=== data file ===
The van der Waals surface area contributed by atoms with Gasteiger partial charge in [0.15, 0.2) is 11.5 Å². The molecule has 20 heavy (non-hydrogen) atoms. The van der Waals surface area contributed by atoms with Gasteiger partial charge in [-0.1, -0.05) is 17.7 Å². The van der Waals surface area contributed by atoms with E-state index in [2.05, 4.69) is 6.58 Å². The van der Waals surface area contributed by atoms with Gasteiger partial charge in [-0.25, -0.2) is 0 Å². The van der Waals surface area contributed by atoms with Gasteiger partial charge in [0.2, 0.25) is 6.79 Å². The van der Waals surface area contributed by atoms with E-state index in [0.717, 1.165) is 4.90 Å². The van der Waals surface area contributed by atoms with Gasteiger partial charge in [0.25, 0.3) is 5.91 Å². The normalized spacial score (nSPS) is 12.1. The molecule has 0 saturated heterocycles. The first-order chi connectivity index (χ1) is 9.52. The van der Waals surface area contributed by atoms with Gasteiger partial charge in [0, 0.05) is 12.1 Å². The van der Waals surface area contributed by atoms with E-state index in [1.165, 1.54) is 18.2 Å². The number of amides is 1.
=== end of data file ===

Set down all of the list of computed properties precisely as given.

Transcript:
The van der Waals surface area contributed by atoms with Gasteiger partial charge in [0.15, 0.2) is 11.5 Å². The molecule has 20 heavy (non-hydrogen) atoms. The van der Waals surface area contributed by atoms with Gasteiger partial charge in [-0.1, -0.05) is 17.7 Å². The van der Waals surface area contributed by atoms with E-state index in [2.05, 4.69) is 6.58 Å². The van der Waals surface area contributed by atoms with Gasteiger partial charge in [-0.25, -0.2) is 0 Å². The van der Waals surface area contributed by atoms with Gasteiger partial charge in [0.2, 0.25) is 6.79 Å². The van der Waals surface area contributed by atoms with E-state index in [0.717, 1.165) is 4.90 Å². The van der Waals surface area contributed by atoms with Gasteiger partial charge in [0.25, 0.3) is 5.91 Å². The normalized spacial score (nSPS) is 12.1. The molecule has 0 saturated heterocycles. The first-order chi connectivity index (χ1) is 9.52. The van der Waals surface area contributed by atoms with Gasteiger partial charge in [0, 0.05) is 12.1 Å². The van der Waals surface area contributed by atoms with E-state index in [1.165, 1.54) is 18.2 Å². The number of amides is 1.